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Royal Academy of Dance puts male dancers in the spotlight with Boys DANCE 20

Boys DANCE. Photo by Suzanne Opitz.
Boys DANCE. Photo by Suzanne Opitz.

The Royal Academy of Dance (RAD) is celebrating its 100th birthday in 2020, with 100 events in 100 places globally. The first of these events took place in Adelaide in early January, and thrust young male dancers into the spotlight as part of the RAD’s global male dance initiative – Project B.

Project B was launched in 2017, as a direct response to significantly lower numbers of boys taking part in the global dance educators programmes and exams syllabus. The RAD committed to a three-year initiative (2020 is the end of that three-year period) to provide more access and opportunities for male dancers and male dance educators. RAD’s Australian office launched the initiative here with Boys DANCE 18 in Adelaide in January 2018 — a two-day open dance workshop with an all-male faculty utilising the expertise of professional dancers in ballet, tap, contemporary and hip hop. The Boys DANCE workshop has run every year since and is open to male dancers from ages seven and over from beginners to advanced. 

Joe Dufty.
Joe Dufty.

This year saw 40 boys from across Australia and from as far afield as Malaysia take part. In celebration of the RAD’s centenary, Boys DANCE 20 included a special competition or ‘Challenge’. This challenge gave male dancers the opportunity to perform a solo dance in a genre of their choice in front of a live audience. The Challenge was adjudicated by the RAD’s Artistic Director Gerard Charles, who was visiting from the UK to preside over this very special event. With prizes up for grabs from dance brand sponsor Bloch, and scholarships to the 2020 Victorian Dance Festival, the boys were able to hone their solo with the support of Boys DANCE 20 faculty. Those boys taking part in the workshop who did not wish to compete were invited to come along and show their encouragement for their peers during the Challenge evening of 4 January. The general public were also invited to come and watch as part of the RAD’s commitment to normalizing the subject of male dance for society.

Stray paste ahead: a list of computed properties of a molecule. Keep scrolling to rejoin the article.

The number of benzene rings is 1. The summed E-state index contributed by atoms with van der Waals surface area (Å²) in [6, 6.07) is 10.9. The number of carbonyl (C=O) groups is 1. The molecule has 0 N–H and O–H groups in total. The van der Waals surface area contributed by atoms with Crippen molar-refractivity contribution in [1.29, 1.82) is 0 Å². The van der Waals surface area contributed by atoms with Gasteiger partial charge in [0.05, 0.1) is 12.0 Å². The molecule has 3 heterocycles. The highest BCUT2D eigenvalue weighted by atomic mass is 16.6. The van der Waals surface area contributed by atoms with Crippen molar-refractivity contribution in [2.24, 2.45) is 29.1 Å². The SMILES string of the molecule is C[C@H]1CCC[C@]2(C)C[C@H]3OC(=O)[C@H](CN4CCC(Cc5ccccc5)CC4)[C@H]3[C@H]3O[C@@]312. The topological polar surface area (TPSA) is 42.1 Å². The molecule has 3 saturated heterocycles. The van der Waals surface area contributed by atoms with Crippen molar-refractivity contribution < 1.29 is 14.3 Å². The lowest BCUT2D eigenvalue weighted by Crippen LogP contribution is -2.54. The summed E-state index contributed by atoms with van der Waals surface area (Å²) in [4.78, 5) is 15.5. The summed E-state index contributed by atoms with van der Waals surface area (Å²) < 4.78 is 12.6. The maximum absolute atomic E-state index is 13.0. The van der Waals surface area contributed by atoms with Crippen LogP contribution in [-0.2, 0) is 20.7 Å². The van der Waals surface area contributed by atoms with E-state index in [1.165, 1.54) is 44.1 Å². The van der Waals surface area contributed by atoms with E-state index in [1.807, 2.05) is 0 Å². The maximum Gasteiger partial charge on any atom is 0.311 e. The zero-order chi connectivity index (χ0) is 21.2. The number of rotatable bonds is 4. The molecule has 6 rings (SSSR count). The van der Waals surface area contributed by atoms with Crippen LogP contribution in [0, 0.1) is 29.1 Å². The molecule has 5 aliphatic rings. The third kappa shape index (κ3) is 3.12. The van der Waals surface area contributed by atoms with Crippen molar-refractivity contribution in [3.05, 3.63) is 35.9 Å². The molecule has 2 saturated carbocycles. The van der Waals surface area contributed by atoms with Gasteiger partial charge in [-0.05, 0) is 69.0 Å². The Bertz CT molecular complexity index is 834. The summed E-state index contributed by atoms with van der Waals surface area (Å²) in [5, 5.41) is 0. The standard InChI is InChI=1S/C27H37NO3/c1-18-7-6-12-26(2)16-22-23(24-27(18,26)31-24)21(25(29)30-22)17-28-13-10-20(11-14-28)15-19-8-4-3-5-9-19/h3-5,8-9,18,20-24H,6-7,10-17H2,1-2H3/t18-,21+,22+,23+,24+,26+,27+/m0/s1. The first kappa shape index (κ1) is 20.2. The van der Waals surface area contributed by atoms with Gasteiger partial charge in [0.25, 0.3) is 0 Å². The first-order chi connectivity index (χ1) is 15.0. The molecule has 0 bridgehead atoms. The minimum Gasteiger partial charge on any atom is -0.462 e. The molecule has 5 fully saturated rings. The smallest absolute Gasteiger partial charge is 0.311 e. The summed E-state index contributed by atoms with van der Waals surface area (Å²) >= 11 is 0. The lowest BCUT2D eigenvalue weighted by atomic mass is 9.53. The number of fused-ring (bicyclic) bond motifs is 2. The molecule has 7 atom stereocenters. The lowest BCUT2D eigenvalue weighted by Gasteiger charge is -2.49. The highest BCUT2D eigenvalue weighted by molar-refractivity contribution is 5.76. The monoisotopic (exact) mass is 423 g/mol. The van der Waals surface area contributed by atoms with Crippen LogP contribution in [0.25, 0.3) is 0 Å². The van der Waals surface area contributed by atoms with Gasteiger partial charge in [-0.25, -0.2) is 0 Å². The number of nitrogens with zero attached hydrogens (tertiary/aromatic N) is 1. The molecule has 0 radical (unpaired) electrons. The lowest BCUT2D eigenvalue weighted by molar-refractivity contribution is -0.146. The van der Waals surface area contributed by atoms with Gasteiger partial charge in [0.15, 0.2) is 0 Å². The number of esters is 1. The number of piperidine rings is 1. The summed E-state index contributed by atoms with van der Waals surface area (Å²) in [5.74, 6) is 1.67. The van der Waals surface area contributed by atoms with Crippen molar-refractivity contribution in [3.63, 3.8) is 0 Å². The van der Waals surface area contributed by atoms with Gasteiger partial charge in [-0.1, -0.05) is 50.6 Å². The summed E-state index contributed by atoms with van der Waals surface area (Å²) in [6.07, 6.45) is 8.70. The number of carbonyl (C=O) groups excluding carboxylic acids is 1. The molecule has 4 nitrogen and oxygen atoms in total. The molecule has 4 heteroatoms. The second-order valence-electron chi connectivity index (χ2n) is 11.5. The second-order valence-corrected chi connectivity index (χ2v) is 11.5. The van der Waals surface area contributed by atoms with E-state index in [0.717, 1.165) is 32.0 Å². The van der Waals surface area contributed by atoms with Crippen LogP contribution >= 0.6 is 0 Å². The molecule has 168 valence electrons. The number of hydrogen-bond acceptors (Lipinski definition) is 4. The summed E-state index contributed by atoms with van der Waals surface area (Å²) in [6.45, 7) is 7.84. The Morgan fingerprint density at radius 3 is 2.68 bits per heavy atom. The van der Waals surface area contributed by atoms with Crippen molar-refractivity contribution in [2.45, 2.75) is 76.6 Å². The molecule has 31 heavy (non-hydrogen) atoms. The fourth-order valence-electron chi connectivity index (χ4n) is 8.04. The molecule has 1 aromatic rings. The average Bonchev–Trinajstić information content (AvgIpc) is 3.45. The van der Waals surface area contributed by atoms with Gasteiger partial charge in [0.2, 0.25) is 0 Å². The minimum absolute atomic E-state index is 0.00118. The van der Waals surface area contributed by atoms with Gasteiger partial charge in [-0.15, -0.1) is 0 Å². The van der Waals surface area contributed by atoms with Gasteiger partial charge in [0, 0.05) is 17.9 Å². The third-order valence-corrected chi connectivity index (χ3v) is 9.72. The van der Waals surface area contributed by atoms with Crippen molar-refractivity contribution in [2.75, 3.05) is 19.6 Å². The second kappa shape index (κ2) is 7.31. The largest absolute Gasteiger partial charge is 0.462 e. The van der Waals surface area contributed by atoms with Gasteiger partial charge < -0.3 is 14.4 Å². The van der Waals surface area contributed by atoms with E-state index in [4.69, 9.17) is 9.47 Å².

The faculty for Boys DANCE 20 included classical teacher Jake Burden, founder of the organisation, Ballet Brothers, which gives boys the opportunity to dance, network and share experiences. Dancing brothers Jesse and Joel Rasmussen taught tap and hip hop, respectively. Jesse is most known for his role as creator, performer and producer of hit show The Tap Pack touring internationally, whilst Joel spent his professional dance career performing with some of the biggest names in pop and choreographing for shows such as The X Factor and So You Think You Can Dance.

Finally, David Williams, who is a former dancer with Sydney Dance Company, Expressions Dance Company and an all-male dance company Black Grace Dance Company, completed the line-up, teaching contemporary.

The students were surprised during rehearsal for a parent showcase on Saturday afternoon by a visit from Wade Neilsen, a RAD student currently playing the role of Billy Elliot in the national tour of the musical of the same name.

The Challenge competition participants were grouped as Junior and Senior levels, and the winner for the junior section was Seth McInnis from Dance Explosions, a regional South Australian school in Port Augusta, who performed a hip hop solo. Runner-up in the junior level went to Leo Cocks from ACPA in Adelaide for his Beatles tap solo, with the encouragement award given to Lucas Projkoski from Point Cook Performing Arts in Victoria for a classical piece.

In the senior level, the winners prize went to Joe Dufty from National College of Dance in Newcastle, NSW, and runner-up Lachlan George from Mildura Ballet and Dance School in Victoria. The encouragement award for the senior boys went to Daniel Maxwell from Innovate Dance Studio in Adelaide for his beautifully choreographed contemporary solo.

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